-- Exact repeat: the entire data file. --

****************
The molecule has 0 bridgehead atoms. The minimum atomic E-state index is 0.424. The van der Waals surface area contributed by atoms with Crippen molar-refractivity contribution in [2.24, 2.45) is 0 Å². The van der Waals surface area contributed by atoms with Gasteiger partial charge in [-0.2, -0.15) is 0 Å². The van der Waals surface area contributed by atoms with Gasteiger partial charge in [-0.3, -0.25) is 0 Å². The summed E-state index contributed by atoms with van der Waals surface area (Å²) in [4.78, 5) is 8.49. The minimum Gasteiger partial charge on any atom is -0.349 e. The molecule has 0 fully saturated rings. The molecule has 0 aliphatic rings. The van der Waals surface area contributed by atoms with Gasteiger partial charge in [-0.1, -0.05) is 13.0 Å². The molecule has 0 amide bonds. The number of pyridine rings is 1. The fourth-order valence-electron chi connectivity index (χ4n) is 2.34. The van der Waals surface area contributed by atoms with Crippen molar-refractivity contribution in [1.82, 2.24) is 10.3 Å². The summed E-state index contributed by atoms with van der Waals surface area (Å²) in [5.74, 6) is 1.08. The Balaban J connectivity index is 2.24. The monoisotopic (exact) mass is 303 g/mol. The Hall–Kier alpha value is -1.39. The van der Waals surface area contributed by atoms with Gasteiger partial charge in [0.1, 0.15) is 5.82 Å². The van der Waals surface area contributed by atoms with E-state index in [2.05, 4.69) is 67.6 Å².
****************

The molecule has 0 bridgehead atoms. The minimum atomic E-state index is 0.424. The van der Waals surface area contributed by atoms with Crippen molar-refractivity contribution in [2.24, 2.45) is 0 Å². The van der Waals surface area contributed by atoms with Gasteiger partial charge in [-0.2, -0.15) is 0 Å². The van der Waals surface area contributed by atoms with Gasteiger partial charge in [-0.3, -0.25) is 0 Å². The summed E-state index contributed by atoms with van der Waals surface area (Å²) in [4.78, 5) is 8.49. The minimum Gasteiger partial charge on any atom is -0.349 e. The molecule has 0 fully saturated rings. The molecule has 0 aliphatic rings. The van der Waals surface area contributed by atoms with Gasteiger partial charge in [-0.1, -0.05) is 13.0 Å². The molecule has 0 amide bonds. The number of pyridine rings is 1. The fourth-order valence-electron chi connectivity index (χ4n) is 2.34. The van der Waals surface area contributed by atoms with Crippen molar-refractivity contribution in [1.82, 2.24) is 10.3 Å². The summed E-state index contributed by atoms with van der Waals surface area (Å²) in [5.74, 6) is 1.08. The Balaban J connectivity index is 2.24. The monoisotopic (exact) mass is 303 g/mol. The Hall–Kier alpha value is -1.39. The van der Waals surface area contributed by atoms with Gasteiger partial charge in [0.1, 0.15) is 5.82 Å². The van der Waals surface area contributed by atoms with E-state index in [2.05, 4.69) is 67.6 Å².